James Totten

From Wikipedia, the free encyclopedia
Jump to navigation Jump to search
James Totten
Born (1818-09-11)September 11, 1818
Pittsburgh, Pennsylvania
Died October 1, 1871(1871-10-01) (aged 53)
Sedalia, Missouri
Place of burial Crown Hill Cemetery in Sedalia, Missouri
Allegiance United States of America
Union
Service/branch United States Army
Union Army
Years of service 1841–70
Rank Union army maj rank insignia.jpg Major
Union Army brigadier general rank insignia.svg Brevet Brigadier General
Commands held Chief of Artillery, Union forces in Missouri
Battles/wars American Civil War
Relations Joseph Totten (possible uncle)
C. A. L. Totten (son)

James Totten (September 11, 1818 – October 1, 1871) was a career American soldier who served in the United States Army and retired from active service in 1870 as the Assistant Inspector General. He served as an officer in the Union Army and Missouri militia general during the American Civil War. He was not related to Chief Engineer of the U.S. Army Brigadier General Joseph Totten.

Early life and career[edit]

Totten was born in 1818 in Pittsburgh, Pennsylvania,[1] He graduated from the United States Military Academy in 1841 and subsequently became a first lieutenant in 1847 before fighting Seminole Indians in Florida during 1849-50.[1] After attaining the rank of captain in 1855, he went to Bleeding Kansas to try to suppress the disturbances there.

Civil War service[edit]

In February 1861, shortly before the American Civil War began, Totten was in command of the Little Rock Arsenal with just 65 men. He was forced to evacuate his forces to St. Louis when about 5,000 pro-secession volunteers led by Governor Henry M. Rector poured into the city and surrounded the federal armory. Serving under generals Nathaniel Lyon and John C. Frémont in Missouri as their chief of artillery, Totten was promoted to lieutenant colonel in September 1861.

He became known for the style which he used to issue orders to his batteries. Punctuated with profanity, a typical order might sound like, "Forward that caisson, G-d d--n you, sir!" It was claimed that some soldiers would walk half a mile just to listen to Totten for five minutes.[2] On February 12, 1862, Totten was promoted to Brigadier General in the Missouri Militia. Totten commanded the 2nd Division in the Army of the Frontier in 1862. He was not present with the division when it went into action at the battle of Prairie Grove and was therefore led by Colonel Daniel Huston, Jr. In 1865 Totten commanded the artillery in the Military Division of West Mississippi and participated in the battle of Fort Blakely.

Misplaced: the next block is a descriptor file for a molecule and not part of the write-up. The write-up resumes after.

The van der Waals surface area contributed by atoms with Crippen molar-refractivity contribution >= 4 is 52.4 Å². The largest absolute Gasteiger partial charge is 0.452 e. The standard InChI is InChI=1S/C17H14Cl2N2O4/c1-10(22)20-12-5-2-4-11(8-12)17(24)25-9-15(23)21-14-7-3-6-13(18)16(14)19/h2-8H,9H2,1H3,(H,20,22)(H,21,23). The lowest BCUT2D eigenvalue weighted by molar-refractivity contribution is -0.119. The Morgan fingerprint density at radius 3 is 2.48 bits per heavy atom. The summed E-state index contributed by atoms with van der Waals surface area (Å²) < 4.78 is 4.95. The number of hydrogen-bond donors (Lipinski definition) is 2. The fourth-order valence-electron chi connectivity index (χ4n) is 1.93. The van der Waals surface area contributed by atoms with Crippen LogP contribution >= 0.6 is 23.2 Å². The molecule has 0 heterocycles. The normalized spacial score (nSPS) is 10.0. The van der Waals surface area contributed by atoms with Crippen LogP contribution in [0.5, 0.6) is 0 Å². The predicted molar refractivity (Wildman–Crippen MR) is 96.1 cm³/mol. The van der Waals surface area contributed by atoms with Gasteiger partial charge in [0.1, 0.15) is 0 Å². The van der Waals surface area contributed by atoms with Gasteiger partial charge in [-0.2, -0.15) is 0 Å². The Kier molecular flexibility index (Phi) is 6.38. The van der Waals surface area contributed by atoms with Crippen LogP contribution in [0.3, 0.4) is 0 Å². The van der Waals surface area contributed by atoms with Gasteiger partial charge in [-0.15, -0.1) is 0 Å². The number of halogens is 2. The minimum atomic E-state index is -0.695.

Following the war, the Army issued a large number of brevet (honorary) promotions to hundreds of officers to recognize their service. Totten received a brevet appointment to the rank of colonel in the Regular Army (United States) 'for gallant and meritorious service during the siege of Mobile, Alabama", to rank from March 13, 1865.[1] On July 17, 1866, President Andrew Johnson nominated Totten for appointment to the rank of brevet brigadier general in the regular army, "for gallant and meritorious service in the field during the war", to rank from March 13, 1865, and the United States Senate confirmed the appointment on July 23, 1866.[3]

Postbellum[edit]

After the conclusion of the Civil War, Totten served as Inspector-General of the Military Division of the Atlantic from August 15, 1865 to August 27, 1866, and of the Department of the East, from August 27, 1866, to July 10, 1869 and of the Military Division of the South until April, 1870.

He was promoted to Lieutenant Colonel and Assistant Inspector-General on June 13, 1867.

Totten was dismissed from the Army on July 22, 1870 for "Disobedience of Orders, Neglect of Duty and Conduct to the Prejudice of Good Order and Military Discipline." [4]

Totten died in Sedalia, Missouri, on October 2, 1871, and was buried in Crown Hill Cemetery.[1]

Family[edit]

Totten had two sons who attended West Point. The eldest was Charles A.L. Totten, who graduated from West Point in 1873 and served in the Army for 20 years before resigning. After leaving the Army he authored numerous books on esoteric subjects. The younger was John Reynolds Totten, who graduated from West Point in 1878, was promoted to first lieutenant in 1886 and resigned from the Army on April 1, 1891. After leaving the Army, he pursued his interests in genealogy and hereditary societies.

See also[edit]

Notes[edit]

  1. ^ a b c d Wilson & Fiske 1900
  2. ^ Wilson's Creek by William Piston and Richard Hatcher II
  3. ^ Eicher, John H., and David J. Eicher, Civil War High Commands. Stanford: Stanford University Press, 2001. ISBN 978-0-8047-3641-1. p. 737.
  4. ^ http://penelope.uchicago.edu/Thayer/E/Gazetteer/Places/America/United_States/Army/USMA/Cullums_Register/1083*.html

References[edit]